NEWS

Squamish grizzly bear dies after 3 attempts at relocation

09/11/2014 03:49 EDT | Updated 11/11/2014 05:59 EST
The death of a grizzly bear that was relocated three times from the Squamish dump is highlighting concerns about difficult the process is for the animals.

"We do know that immobilization is very stressful on an animal," Conservation Officer Peter Busink told CBC Radio's The Early Edition.

"This bear in particular had been relocated at this point three times in basically a month period. So that's a lot of stress to put on an animal."

The bear first became a concern in July, when it began frequenting the Squamish landfill. Twice, it was relocated with a vehicle, and twice, it returned to the landfill.

Carried under a helicopter

On the third attempt, the bear was transported in a cage that was suspended under a helicopter to an area near Toba Inlet.

"When they dropped him off, within about 48 hours the grizzly bear biologist noticed that the signals that were being emitted by the GPS collar had stopped," said Meg Toom, the WildSafeBC program coordinator for the District of Squamish.

"So he flew back and found that the grizzly bear had actually died."

There was no necropsy to determine cause of death, but Busink says other factors — like eating garbage or metal — could have been at play.

Toom says many people underestimate the stress of trapping and relocating an animal.

"We get a lot of residents who say, 'There's a bear in the neighbourhood, can you just get a trap.' And they think it's an easy solution, but it's not," she said.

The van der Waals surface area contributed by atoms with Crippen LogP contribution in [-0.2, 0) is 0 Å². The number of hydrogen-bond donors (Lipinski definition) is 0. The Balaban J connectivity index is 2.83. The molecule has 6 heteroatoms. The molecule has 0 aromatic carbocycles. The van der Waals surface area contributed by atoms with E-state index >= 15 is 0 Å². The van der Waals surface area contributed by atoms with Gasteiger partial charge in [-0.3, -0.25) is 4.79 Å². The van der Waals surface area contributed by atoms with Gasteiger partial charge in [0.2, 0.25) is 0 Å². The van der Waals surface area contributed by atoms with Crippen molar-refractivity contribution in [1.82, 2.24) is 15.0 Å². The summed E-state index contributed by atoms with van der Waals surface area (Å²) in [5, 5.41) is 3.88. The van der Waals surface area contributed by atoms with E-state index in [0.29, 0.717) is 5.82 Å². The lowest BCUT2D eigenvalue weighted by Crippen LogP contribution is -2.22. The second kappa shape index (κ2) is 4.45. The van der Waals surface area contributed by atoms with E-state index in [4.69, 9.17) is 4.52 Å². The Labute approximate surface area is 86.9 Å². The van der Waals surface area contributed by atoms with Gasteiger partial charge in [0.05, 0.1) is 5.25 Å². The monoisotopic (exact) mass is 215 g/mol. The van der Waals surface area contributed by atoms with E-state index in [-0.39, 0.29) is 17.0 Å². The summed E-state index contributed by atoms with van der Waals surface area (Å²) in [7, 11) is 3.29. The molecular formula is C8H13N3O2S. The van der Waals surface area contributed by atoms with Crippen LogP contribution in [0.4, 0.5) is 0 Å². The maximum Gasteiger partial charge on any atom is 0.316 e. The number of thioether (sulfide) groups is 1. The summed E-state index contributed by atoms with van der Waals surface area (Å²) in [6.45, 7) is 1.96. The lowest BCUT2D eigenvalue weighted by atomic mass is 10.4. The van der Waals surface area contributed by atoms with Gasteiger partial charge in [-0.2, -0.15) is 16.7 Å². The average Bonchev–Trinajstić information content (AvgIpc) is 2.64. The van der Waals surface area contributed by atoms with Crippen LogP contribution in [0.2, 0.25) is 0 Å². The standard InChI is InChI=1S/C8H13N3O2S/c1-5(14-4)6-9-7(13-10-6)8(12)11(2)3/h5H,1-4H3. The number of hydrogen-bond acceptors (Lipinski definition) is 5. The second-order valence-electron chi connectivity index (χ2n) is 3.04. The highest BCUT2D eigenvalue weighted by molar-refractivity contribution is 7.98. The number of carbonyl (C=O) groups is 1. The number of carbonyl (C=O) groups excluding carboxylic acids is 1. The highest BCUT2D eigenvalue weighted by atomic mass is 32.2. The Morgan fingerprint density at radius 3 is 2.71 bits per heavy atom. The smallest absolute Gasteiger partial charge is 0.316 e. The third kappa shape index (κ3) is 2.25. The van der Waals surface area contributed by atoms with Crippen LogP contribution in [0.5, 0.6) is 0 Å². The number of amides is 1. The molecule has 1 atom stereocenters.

"It's a very stressful situation for them. They're trapped. They're tranquilized. They get an ear tag. They're manhandled."

Relocating versus destroying a bear

In this case, the grizzly was equipped with a tracking collar, so officials knew something went wrong.

But Toom says little is known about the success rates of other relocation attempts.

Grizzly bears are a threatened species in the Squamish area, with a population estimated at only about 59, which is why officials go to such lengths to avoid destroying the animals.

"Because we have a threatened population they certainly will get more opportunities to be relocated," Toom said.

Busink says the three relocation attempts likely cost upwards of $20,000.

He says officials try to avoid doing long-distance relocation attempts, but in this case they didn't have a lot of options.

"It was choosing to remain in the area and feed on garbage," Busink said, adding that public safety was a real concern.

"The relocation was the last resort and option to try to save this bear's life. We attempted it, and unfortunately it didn't result in the outcome we'd hoped."

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